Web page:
Hirschsprung’s Disease

What is Hirschsprung's disease

Hirschsprung* disease (HD) is a disease of the large intestine that causes severe constipation or intestinal obstruction. Constipation means stool moves through the intestines slower than usual. Bowel movements occur less often than normal and stools are difficult to pass. Some children with Hirschsprung disease can't pass stool at all, which can result in the complete blockage of the intestines, a condition called intestinal obstruction. People with Hirschsprung disease are born with it and are usually diagnosed when they are infants. Less severe cases are sometimes diagnosed when a child is older. An Hirschsprung disease diagnosis in an adult is rare.

Why does Hirschsprung's disease cause constipation

People with Hirschsprung disease have constipation because they lack nerve cells in a part or all of the large intestine. The nerve cells signal muscles in the large intestine to push stool toward the anus. Without a signal to push stool along, stool will remain in the large intestine.

In a healthy large intestine the nerve cells are found throughout the large intestine. Short-segment Hirschsprung disease. Nerve cells are missing from the last segment of the large intestine. Long-segment Hirschsprung disease. Nerve cells are missing from most or all of the large intestine and sometimes the last part of the small intestine. How severe Hirschsprung disease is depends on how much of the large intestine is affected. Short-segment Hirschsprung disease means only the last part of the large intestine lacks nerve cells. Long-segment Hirschsprung disease means most or all of the large intestine, and sometimes the last part of the small intestine, lacks nerve cells.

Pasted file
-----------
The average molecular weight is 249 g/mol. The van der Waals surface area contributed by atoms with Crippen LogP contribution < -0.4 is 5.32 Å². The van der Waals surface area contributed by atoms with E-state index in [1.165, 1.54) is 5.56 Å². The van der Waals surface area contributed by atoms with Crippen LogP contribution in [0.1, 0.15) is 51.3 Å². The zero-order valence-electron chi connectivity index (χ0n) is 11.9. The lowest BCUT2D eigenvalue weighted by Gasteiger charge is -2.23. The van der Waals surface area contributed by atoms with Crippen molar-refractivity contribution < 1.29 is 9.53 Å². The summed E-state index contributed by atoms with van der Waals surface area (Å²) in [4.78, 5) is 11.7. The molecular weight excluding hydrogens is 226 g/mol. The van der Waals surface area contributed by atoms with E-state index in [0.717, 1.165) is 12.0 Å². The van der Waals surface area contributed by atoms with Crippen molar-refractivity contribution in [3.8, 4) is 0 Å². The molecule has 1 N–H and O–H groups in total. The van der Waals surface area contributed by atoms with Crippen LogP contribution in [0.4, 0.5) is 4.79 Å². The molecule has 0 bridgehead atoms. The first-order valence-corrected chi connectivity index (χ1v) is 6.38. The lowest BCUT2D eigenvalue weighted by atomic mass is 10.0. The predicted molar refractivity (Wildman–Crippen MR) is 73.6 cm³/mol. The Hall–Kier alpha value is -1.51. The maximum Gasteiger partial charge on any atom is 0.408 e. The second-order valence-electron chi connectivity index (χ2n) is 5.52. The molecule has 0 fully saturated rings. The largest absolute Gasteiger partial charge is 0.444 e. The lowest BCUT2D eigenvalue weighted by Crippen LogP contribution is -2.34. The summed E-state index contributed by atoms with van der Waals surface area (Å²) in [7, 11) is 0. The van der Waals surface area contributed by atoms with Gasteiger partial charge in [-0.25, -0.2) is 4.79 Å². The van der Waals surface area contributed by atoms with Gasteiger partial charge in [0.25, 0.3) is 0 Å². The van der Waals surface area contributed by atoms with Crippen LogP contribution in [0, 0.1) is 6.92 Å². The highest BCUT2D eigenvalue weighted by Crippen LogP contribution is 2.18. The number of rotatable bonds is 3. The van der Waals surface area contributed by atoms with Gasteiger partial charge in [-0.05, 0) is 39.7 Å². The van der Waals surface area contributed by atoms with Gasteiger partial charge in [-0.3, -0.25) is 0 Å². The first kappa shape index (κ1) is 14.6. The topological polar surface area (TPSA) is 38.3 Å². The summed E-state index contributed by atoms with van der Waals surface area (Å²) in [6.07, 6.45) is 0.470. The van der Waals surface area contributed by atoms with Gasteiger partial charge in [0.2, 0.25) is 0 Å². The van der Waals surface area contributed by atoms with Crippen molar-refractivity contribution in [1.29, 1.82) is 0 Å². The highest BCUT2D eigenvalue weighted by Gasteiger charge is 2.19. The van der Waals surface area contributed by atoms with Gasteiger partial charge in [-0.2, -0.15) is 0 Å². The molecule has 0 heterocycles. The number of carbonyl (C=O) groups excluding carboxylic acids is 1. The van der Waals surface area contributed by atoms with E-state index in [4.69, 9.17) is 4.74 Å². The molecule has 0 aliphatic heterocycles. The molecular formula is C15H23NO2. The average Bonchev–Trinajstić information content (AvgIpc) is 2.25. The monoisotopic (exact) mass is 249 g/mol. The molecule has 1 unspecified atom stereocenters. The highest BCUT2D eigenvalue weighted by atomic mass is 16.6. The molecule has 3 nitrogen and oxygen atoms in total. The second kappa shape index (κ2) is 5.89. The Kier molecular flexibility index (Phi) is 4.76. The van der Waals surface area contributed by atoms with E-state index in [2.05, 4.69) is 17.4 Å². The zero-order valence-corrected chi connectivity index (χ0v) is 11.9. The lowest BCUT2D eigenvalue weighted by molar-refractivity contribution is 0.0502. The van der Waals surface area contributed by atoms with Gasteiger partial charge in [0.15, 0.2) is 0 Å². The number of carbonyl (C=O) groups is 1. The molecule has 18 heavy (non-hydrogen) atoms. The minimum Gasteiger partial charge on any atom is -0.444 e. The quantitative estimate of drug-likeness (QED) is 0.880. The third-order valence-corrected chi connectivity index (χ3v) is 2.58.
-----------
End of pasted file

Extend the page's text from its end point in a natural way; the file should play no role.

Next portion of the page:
In a person with Hirschsprung disease, stool moves through the large intestine until it reaches the part lacking nerve cells. At that point, the stool moves slowly or stops, causing an intestinal obstruction.

Hirschsprung's disease is a blockage of the large intestine due to improper muscle movement in the bowel. It is a congenital condition, which means it is present from birth.


Muscle contractions in the gut help digested materials move through the intestine. This is called peristalsis. Nerves in between the muscle layers trigger the contractions.

In Hirschsprung's disease, the nerves are missing from a part of the bowel. Areas without such nerves cannot push material through. This causes a blockage. Intestinal contents build up behind the blockage, causing the bowel and abdomen to become swollen.

Hirschsprung's disease causes about 25% of all newborn intestinal blockages. It occurs five times more often in males than in females. Hirschsprung's disease is sometimes associated with other inherited or congenital conditions, such as Down syndrome.


Symptoms that may be present in newborns and infants include: Difficulty with bowel movements Failure to pass meconium shortly after birth Failure to pass a first stool within 24 - 48 hours after birth Infrequent but explosive stools Jaundice Poor feeding Poor weight gain Vomiting Watery diarrhea (in the newborn) Symptoms in older children: Constipation that gradually gets worse Fecal impaction Malnutrition Slow growth Swollen belly